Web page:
I absolutely loved Joe’s character. Vladimir Zaric’s depiction of Joe was stunning for such a new actor. He portrayed Joe’s terror, regret and determination beautifully. If it were possible, I’d love to see Joe Ryder show up in more Veritas Ventures movies – not to mention Zaric, whom I believe is going places in the acting world. Don’t let this guy slip by, directors!

I was impressed that Mills was aware of his practical effects budget, and rather than spending his money on half-assed makeup for all of his zombies (called “passers” in 3 Hours Till Dead), he kept the background zombies out of focus or slightly off center so he could draw the most attention and detail to the main creatures – the ones we see a lot of. The sound the passers’ teeth made as they clicked together was also pretty inspired. I especially loved the car zombie smudging her bloody face all over the passenger side window and licking the glass like something out of Evil Dead. The shot of Stu jumping up on the RV hood while the couple cowered inside was especially sweet. The closing credit sequence was also pretty cool, showing a new group coming upon the wreckage left at the house by the main characters.

What Didn’t Work

The few things I didn’t like about 3 Hours Till Dead are more nitpicks than anything. The description of the film implies that the group was in hiding to keep Joe from being arrested for being AWOL, but according to the dialogue, the group had just gone on a camping trip. There were some issues with the sound either bogging out or not matching up, but not enough to be distracting. I wasn’t sure what the deal was with the flies. There were flies in so many shots. Were they intentional? If so, why?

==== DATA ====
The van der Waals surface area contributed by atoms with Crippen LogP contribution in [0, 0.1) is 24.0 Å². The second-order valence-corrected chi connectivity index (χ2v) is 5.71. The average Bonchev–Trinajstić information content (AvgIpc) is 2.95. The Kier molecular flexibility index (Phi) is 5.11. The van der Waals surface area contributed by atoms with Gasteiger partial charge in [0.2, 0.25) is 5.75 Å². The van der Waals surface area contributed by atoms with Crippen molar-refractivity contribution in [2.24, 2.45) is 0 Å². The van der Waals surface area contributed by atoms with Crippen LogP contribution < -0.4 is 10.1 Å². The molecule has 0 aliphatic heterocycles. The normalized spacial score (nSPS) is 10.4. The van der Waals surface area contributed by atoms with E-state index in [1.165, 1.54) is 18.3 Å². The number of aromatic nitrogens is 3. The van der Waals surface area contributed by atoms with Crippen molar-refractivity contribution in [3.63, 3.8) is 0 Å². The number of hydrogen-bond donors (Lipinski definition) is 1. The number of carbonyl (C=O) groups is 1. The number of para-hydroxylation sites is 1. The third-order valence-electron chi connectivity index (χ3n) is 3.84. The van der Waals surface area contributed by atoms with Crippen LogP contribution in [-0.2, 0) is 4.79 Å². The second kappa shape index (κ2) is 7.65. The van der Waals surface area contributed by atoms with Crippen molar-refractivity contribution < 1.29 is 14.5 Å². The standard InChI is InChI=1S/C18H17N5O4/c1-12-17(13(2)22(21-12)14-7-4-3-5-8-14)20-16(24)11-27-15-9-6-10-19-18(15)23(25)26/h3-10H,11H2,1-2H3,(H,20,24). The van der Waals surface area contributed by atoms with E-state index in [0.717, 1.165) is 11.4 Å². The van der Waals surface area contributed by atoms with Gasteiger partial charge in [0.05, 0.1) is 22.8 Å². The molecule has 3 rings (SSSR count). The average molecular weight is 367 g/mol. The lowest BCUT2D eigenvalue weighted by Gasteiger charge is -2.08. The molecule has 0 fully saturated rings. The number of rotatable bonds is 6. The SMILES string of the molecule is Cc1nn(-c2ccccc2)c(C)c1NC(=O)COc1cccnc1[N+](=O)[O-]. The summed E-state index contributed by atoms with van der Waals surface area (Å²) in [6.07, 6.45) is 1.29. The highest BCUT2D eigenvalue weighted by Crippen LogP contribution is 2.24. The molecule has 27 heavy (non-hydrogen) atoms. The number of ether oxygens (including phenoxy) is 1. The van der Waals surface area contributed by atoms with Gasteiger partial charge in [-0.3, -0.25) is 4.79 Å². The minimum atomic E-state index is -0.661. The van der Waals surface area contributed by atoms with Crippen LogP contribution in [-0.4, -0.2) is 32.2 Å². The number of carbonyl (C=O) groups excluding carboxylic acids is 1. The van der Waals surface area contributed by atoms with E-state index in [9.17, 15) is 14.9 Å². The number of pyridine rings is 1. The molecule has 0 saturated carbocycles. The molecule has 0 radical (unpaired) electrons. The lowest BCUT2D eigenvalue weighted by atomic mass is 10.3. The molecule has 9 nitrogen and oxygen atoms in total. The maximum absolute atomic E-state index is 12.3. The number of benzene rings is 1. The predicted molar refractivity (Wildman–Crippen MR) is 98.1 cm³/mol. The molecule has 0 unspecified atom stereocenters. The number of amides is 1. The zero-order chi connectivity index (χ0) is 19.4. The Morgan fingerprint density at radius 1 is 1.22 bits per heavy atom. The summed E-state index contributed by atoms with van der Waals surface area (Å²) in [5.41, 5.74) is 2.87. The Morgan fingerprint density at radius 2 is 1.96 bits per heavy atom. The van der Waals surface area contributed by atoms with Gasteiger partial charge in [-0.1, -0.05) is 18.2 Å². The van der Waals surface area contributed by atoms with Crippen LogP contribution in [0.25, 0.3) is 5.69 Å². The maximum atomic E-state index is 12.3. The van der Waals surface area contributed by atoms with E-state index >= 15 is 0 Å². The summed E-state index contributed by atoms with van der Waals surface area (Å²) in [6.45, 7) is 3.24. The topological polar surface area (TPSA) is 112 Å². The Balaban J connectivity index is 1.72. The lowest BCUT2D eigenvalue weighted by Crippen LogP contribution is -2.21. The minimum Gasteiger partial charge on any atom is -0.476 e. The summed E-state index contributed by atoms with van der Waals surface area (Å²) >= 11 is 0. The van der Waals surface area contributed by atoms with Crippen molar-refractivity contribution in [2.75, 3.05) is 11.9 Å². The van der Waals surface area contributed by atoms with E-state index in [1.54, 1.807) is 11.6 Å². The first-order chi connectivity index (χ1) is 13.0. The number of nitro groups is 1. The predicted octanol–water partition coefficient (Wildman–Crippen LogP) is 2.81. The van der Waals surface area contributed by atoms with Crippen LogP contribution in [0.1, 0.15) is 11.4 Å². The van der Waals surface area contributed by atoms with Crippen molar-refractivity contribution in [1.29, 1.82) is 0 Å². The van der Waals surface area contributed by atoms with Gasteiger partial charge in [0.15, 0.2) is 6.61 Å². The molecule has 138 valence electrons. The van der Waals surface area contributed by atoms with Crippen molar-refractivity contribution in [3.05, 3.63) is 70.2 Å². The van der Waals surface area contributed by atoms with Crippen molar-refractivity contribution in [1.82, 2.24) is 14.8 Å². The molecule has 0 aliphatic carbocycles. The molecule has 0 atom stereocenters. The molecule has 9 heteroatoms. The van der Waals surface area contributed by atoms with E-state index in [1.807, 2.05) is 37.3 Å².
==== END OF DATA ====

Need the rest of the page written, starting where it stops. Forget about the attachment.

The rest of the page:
Also, there was never any explanation as to why some passers were fast and some were slow. I initially thought the ones about to hit their three hour mark were the ones that slowed down, but that didn’t seem to be the case. As a matter of fact, there was only one passer that died after three hours, and the whole thing was more of an afterthought than a main part of the film. Shouldn’t that have been more of a plot point in a movie called 3 Hours Till Dead?

Final Thoughts

All in all, I enjoyed 3 Hours Till Dead much more than I thought I would. I took it for granted that this would be just another zombie movie, but I was proven wrong, and I’m glad. The film will hit select theaters and VOD in just a few days on April 21st, so be sure to keep your eyes peeled. You can also pre-order the film here in the US and here in Canada. Drop me a note and let me know if you liked it as much as I did!

About Tracy Allen

As the co-owner and Editor-in-Chief of PopHorror.com, Tracy has learned a lot about independent horror films and the people who love them. Now an approved critic for Rotten Tomatoes, she hopes the masses will follow her reviews back to PopHorror and learn more about the creativity and uniqueness of indie horror movies.